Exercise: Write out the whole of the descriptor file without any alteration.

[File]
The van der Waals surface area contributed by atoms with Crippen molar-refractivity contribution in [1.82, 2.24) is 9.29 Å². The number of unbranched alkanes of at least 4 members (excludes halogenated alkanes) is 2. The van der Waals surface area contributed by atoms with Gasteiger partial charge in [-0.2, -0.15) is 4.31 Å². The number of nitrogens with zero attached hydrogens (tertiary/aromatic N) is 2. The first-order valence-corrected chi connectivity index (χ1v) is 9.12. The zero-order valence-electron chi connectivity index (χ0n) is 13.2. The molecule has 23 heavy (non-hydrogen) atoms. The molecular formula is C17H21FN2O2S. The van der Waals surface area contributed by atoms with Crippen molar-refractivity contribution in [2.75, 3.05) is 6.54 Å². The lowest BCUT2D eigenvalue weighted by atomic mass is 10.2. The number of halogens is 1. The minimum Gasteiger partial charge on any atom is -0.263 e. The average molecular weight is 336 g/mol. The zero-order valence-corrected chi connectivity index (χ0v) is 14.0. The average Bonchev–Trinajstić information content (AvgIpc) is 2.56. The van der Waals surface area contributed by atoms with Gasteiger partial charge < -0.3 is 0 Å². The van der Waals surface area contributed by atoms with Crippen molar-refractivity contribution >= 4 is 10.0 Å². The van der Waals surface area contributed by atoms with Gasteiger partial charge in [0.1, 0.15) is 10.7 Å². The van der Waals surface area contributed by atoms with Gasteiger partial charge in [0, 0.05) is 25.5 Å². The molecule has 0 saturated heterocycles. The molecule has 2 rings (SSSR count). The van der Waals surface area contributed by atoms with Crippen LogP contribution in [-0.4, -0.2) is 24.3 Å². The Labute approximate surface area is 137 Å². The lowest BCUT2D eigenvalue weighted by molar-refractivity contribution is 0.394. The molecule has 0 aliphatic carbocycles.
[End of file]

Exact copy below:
The van der Waals surface area contributed by atoms with Crippen molar-refractivity contribution in [1.82, 2.24) is 9.29 Å². The number of unbranched alkanes of at least 4 members (excludes halogenated alkanes) is 2. The van der Waals surface area contributed by atoms with Gasteiger partial charge in [-0.2, -0.15) is 4.31 Å². The number of nitrogens with zero attached hydrogens (tertiary/aromatic N) is 2. The first-order valence-corrected chi connectivity index (χ1v) is 9.12. The zero-order valence-electron chi connectivity index (χ0n) is 13.2. The molecule has 23 heavy (non-hydrogen) atoms. The molecular formula is C17H21FN2O2S. The van der Waals surface area contributed by atoms with Crippen molar-refractivity contribution in [2.75, 3.05) is 6.54 Å². The lowest BCUT2D eigenvalue weighted by atomic mass is 10.2. The number of halogens is 1. The minimum Gasteiger partial charge on any atom is -0.263 e. The average molecular weight is 336 g/mol. The zero-order valence-corrected chi connectivity index (χ0v) is 14.0. The average Bonchev–Trinajstić information content (AvgIpc) is 2.56. The van der Waals surface area contributed by atoms with Gasteiger partial charge < -0.3 is 0 Å². The van der Waals surface area contributed by atoms with Crippen molar-refractivity contribution >= 4 is 10.0 Å². The van der Waals surface area contributed by atoms with Gasteiger partial charge in [0.1, 0.15) is 10.7 Å². The van der Waals surface area contributed by atoms with Gasteiger partial charge in [0, 0.05) is 25.5 Å². The molecule has 0 saturated heterocycles. The molecule has 2 rings (SSSR count). The van der Waals surface area contributed by atoms with Crippen LogP contribution in [-0.4, -0.2) is 24.3 Å². The Labute approximate surface area is 137 Å². The lowest BCUT2D eigenvalue weighted by molar-refractivity contribution is 0.394. The molecule has 0 aliphatic carbocycles.